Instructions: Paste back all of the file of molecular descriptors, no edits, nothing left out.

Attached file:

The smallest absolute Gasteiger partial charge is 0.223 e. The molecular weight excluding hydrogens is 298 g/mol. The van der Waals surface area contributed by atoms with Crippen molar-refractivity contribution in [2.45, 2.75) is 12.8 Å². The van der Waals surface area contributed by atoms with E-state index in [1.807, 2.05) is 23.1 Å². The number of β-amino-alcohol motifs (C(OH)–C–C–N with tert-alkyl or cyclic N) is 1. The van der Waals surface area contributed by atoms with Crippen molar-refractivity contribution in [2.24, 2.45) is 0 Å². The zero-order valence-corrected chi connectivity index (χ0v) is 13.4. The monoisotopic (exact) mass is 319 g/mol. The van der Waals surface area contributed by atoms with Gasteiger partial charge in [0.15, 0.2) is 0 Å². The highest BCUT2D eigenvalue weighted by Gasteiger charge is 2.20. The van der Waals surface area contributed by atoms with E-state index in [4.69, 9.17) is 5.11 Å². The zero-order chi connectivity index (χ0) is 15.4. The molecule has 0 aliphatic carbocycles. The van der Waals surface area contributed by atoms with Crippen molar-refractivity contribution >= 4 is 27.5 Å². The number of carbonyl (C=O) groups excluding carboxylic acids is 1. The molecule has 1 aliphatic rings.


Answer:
The smallest absolute Gasteiger partial charge is 0.223 e. The molecular weight excluding hydrogens is 298 g/mol. The van der Waals surface area contributed by atoms with Crippen molar-refractivity contribution in [2.45, 2.75) is 12.8 Å². The van der Waals surface area contributed by atoms with E-state index in [1.807, 2.05) is 23.1 Å². The number of β-amino-alcohol motifs (C(OH)–C–C–N with tert-alkyl or cyclic N) is 1. The van der Waals surface area contributed by atoms with Crippen molar-refractivity contribution in [2.24, 2.45) is 0 Å². The zero-order valence-corrected chi connectivity index (χ0v) is 13.4. The monoisotopic (exact) mass is 319 g/mol. The van der Waals surface area contributed by atoms with Gasteiger partial charge in [0.15, 0.2) is 0 Å². The highest BCUT2D eigenvalue weighted by Gasteiger charge is 2.20. The van der Waals surface area contributed by atoms with E-state index in [4.69, 9.17) is 5.11 Å². The zero-order chi connectivity index (χ0) is 15.4. The molecule has 0 aliphatic carbocycles. The van der Waals surface area contributed by atoms with Crippen molar-refractivity contribution >= 4 is 27.5 Å². The number of carbonyl (C=O) groups excluding carboxylic acids is 1. The molecule has 1 aliphatic rings.